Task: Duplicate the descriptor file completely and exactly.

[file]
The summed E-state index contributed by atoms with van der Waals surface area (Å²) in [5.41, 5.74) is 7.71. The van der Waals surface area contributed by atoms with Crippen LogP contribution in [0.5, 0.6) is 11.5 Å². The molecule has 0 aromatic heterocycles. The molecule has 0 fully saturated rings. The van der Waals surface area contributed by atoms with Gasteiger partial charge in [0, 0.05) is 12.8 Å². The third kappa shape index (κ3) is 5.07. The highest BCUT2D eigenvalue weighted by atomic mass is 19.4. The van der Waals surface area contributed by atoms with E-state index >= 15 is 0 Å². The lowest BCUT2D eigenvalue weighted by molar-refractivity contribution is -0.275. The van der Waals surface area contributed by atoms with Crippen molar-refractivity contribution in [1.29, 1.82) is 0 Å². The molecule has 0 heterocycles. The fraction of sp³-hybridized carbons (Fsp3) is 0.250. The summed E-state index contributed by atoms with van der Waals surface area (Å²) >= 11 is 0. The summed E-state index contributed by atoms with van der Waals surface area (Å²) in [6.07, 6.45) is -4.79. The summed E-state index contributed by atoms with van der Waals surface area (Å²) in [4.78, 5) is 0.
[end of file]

The summed E-state index contributed by atoms with van der Waals surface area (Å²) in [5.41, 5.74) is 7.71. The van der Waals surface area contributed by atoms with Crippen LogP contribution in [0.5, 0.6) is 11.5 Å². The molecule has 0 aromatic heterocycles. The molecule has 0 fully saturated rings. The van der Waals surface area contributed by atoms with Gasteiger partial charge in [0, 0.05) is 12.8 Å². The third kappa shape index (κ3) is 5.07. The highest BCUT2D eigenvalue weighted by atomic mass is 19.4. The van der Waals surface area contributed by atoms with E-state index >= 15 is 0 Å². The lowest BCUT2D eigenvalue weighted by molar-refractivity contribution is -0.275. The van der Waals surface area contributed by atoms with Crippen molar-refractivity contribution in [1.29, 1.82) is 0 Å². The molecule has 0 heterocycles. The fraction of sp³-hybridized carbons (Fsp3) is 0.250. The summed E-state index contributed by atoms with van der Waals surface area (Å²) >= 11 is 0. The summed E-state index contributed by atoms with van der Waals surface area (Å²) in [6.07, 6.45) is -4.79. The summed E-state index contributed by atoms with van der Waals surface area (Å²) in [4.78, 5) is 0.